Keep your enemies close, and your sons closer... The story of the third great Moghul Emperor, Akbar, leader of a triumphant dynasty which contained the seeds of its own destruction. Akbar, ruler of a sixth of the world's people, colossally rich and utterly ruthless, was a contemporary of Elizabeth I, but infinitely more powerful. His reign began in bloodshed when he strangled his treacherous 'milk-brother', but it ended in glory. Akbar extended his rule over much of Asia, skillfully commanding tens of thousands of men, elephants and innovative technology, yet despite the unimaginable bloodshed which resulted his empire was based on universal religious tolerance. However, Akbar's homelife was more complicated. He defied family, nobles and mullahs to marry a beautiful Rajput princess, whose people he had conquered; but she hated Akbar and turned Salim, his eldest son, against him. What's more, as any Moghul prince could inherit his father's crown and become Emperor, his sons were brought up to be intensely competitive and suspicious of each other: to see eachother as rivals for the greatest prize of all. And, as Salim grew to manhood, the relationship between father and son became tainted by rebellion and competition to be the greatest Moghul of them all.
Chicken Soup For The Indian Teacher's Soul by Jack Canfield
Chicken Soup for the Soul: Indian Teachers celebrates those classroom wonders who followed this maxim and who consequently changed lives, inspired students, and influenced the futures of the hundreds of children who passed through their care.
Within this book lie stories about educators who helped their pupils believe in themselves, who handled youthful crises with love and humour, who went that extra mile to make learning fun and meaningful. Written by a range of academicians and former students, Chicken Soup for the Soul: Indian Teachers comprises an edifying collection of inspiring stories; a situation to those people who have made us what we are.
The Unknown Errors of Our Lives
The Unknown Errors of Our Lives by Chitra Banerjee Divakaruni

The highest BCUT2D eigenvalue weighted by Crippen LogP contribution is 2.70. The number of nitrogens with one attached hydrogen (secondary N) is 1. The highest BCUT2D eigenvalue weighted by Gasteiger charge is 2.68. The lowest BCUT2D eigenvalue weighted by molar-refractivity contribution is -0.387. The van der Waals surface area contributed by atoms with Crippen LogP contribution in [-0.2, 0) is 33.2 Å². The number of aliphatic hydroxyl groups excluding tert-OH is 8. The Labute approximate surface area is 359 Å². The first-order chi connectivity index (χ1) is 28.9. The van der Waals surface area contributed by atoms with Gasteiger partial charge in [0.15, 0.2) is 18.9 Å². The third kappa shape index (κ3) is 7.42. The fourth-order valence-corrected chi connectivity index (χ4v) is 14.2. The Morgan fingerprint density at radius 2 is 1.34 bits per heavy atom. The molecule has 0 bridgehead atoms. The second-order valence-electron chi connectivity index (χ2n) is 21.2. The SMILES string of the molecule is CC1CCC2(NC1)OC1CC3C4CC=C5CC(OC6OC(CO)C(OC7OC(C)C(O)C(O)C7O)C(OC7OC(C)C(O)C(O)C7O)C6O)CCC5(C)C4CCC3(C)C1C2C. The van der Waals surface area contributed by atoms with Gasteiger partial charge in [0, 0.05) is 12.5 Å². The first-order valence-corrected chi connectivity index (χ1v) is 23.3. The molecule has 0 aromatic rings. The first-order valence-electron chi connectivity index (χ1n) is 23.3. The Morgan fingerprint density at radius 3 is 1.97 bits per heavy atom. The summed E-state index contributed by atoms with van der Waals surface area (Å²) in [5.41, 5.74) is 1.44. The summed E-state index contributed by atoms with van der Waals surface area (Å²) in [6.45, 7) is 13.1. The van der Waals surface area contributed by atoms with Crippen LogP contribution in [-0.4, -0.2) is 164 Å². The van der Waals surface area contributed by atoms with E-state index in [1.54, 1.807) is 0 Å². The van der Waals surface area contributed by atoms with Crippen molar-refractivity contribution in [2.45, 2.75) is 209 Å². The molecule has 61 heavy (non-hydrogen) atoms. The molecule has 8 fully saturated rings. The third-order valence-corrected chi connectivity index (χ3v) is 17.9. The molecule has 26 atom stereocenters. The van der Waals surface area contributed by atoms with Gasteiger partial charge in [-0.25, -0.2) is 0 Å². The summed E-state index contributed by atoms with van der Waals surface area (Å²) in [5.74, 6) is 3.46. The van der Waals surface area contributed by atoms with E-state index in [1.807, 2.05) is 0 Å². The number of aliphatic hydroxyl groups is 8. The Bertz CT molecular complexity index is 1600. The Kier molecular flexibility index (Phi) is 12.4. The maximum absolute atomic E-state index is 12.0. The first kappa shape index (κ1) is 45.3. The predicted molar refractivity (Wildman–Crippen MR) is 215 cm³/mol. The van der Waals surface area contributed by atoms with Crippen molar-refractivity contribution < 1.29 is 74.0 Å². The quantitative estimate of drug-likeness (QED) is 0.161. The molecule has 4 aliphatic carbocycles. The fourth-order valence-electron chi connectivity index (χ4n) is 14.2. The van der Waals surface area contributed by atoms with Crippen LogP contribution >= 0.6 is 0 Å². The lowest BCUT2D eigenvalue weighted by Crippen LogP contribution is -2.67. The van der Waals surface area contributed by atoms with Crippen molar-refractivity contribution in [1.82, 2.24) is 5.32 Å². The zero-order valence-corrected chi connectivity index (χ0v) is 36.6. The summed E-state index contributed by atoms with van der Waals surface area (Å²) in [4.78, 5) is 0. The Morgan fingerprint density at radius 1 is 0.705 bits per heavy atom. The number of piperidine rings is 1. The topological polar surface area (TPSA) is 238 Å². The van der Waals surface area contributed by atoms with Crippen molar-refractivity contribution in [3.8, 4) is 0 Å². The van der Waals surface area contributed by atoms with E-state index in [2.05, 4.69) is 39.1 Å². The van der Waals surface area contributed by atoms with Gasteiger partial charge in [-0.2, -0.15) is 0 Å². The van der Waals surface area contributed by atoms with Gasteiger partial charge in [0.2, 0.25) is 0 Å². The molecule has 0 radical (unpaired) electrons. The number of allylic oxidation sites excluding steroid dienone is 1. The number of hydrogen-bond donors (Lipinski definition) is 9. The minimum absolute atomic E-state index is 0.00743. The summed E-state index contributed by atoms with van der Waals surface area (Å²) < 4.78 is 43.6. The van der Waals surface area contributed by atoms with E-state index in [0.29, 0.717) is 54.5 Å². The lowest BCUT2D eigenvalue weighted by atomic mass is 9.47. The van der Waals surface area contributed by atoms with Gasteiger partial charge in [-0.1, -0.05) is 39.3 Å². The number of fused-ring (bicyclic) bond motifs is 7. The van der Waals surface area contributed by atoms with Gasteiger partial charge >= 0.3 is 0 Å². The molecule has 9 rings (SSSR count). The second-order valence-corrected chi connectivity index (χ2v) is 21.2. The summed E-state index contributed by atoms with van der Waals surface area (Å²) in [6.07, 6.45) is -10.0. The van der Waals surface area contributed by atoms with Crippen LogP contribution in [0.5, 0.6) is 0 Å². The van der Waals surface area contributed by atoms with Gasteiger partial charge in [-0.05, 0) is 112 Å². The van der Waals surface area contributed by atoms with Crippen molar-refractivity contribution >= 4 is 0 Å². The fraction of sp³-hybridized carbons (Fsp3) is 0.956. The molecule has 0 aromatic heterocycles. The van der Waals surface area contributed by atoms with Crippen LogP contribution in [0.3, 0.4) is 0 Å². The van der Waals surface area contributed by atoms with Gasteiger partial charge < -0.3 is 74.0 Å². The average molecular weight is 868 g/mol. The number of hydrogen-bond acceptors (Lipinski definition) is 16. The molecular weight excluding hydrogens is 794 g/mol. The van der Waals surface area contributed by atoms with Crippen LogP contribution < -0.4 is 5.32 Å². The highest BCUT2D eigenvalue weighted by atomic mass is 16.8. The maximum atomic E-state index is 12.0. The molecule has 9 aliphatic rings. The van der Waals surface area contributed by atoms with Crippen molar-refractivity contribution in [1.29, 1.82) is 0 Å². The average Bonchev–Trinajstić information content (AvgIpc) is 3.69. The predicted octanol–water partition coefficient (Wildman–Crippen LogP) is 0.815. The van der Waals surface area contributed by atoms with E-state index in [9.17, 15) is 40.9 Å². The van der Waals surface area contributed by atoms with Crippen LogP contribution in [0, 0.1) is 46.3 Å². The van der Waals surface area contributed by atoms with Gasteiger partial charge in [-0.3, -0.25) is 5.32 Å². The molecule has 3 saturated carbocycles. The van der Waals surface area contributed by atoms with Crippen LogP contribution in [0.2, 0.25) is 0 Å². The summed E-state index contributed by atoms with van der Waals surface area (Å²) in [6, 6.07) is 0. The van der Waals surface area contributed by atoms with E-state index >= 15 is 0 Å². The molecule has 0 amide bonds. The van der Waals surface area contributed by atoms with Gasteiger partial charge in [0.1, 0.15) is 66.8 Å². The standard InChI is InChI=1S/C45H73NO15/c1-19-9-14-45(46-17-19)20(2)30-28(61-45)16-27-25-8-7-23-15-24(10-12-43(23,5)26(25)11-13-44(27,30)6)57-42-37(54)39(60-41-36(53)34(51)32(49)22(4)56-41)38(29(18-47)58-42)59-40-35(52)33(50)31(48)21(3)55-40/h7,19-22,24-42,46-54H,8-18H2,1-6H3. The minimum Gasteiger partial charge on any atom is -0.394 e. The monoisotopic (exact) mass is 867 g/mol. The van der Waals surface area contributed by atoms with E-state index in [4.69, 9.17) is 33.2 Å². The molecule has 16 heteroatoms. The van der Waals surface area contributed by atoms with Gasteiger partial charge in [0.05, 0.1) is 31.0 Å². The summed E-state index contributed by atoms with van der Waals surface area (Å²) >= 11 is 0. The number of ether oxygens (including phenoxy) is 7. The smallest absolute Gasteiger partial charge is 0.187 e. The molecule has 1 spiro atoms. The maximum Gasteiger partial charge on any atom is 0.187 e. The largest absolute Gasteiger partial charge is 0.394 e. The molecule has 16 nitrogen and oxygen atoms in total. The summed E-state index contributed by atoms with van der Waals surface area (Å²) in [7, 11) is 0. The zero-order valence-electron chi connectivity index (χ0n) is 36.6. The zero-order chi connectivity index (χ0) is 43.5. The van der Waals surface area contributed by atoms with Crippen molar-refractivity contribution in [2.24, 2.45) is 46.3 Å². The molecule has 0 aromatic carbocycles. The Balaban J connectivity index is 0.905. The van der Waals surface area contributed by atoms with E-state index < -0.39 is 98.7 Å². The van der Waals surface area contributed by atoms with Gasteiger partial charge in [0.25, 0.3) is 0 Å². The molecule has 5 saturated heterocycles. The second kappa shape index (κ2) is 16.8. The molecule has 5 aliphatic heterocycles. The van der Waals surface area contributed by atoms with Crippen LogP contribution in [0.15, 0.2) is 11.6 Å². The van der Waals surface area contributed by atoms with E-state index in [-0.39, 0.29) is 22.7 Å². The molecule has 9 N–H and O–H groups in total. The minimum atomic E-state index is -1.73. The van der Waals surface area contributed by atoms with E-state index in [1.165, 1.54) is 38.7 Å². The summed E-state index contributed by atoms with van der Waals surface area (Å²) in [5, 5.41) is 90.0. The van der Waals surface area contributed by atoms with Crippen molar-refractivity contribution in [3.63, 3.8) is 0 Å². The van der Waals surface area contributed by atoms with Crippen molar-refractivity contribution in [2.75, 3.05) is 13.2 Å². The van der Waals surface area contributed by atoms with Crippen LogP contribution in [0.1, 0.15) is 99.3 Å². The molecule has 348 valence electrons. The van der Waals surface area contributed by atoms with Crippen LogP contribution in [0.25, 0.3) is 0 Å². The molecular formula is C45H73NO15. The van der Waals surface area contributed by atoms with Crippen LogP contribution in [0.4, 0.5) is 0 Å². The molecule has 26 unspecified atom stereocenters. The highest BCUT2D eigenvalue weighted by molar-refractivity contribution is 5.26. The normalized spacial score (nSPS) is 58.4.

In tales set in India and the United States, Divakaruni illuminates the transformations of personal landscapes, real and imagined, brought about by the choices men and women make at every stage of their lives.
"The Love of a Good Man" tells of an Indian woman happily settled in the United States who must confront the past when her long-estranged father begs to meet his only grandson. In "Mrs. Dutta Writes a Letter," which was selected for The Best American Short Stories 1999 and short-listed for a 1999 O. Henry Award, a widow, inadvertently eavesdropping, discovers that her cherished, old-fashioned ways are an embarrassment to her daughter-in-law. A young American woman joins a pilgrimage of women in Kashmir and, in the land of her ancestors, comes to view herself and her family in a new light in "The Lives of Strangers," Two women, uprooted from their native land by violence and deception, find unexpected comfort and hope in each other in "The Blooming Season for Cacti." And in the title story, a young woman turns to her painting and the wisdom of her grandmother for the strength to accept ther fiance's past when it arrives on her doorstep.
Whether Divakaruni is writing about the adjustments of immigrants to a foreign land or the accommodations families make to the disruptive differences between generations, she poignantly portrays the eternal struggle to find a balance between the pull of home and the alluring promise of change.
F Is for Fugitive
F Is for Fugitive by Sue Grafton
How do you prove the innocence of a man already found guilty of murder? That's the task Kinsey Millhone is faced with when she takes on the case of Bailey Fowler. These are the facts: Jean Timberlake, Bailey's girlfriend, was found dead on the sands of Floral Beach, California, seventeen years ago. Bailey, drug addict and convicted felon, with no good alibi, was sent to the slammer - even though he swore he didn't do it. After escaping less than a year before, he successfully disappeared until he was picked up on a fluke of mistaken identify. Can Kinsey prevent him from being sent back to prison by finding the real killer? And what kinds of deadly passions and murderous intentions will she stir up as she searches for the truth?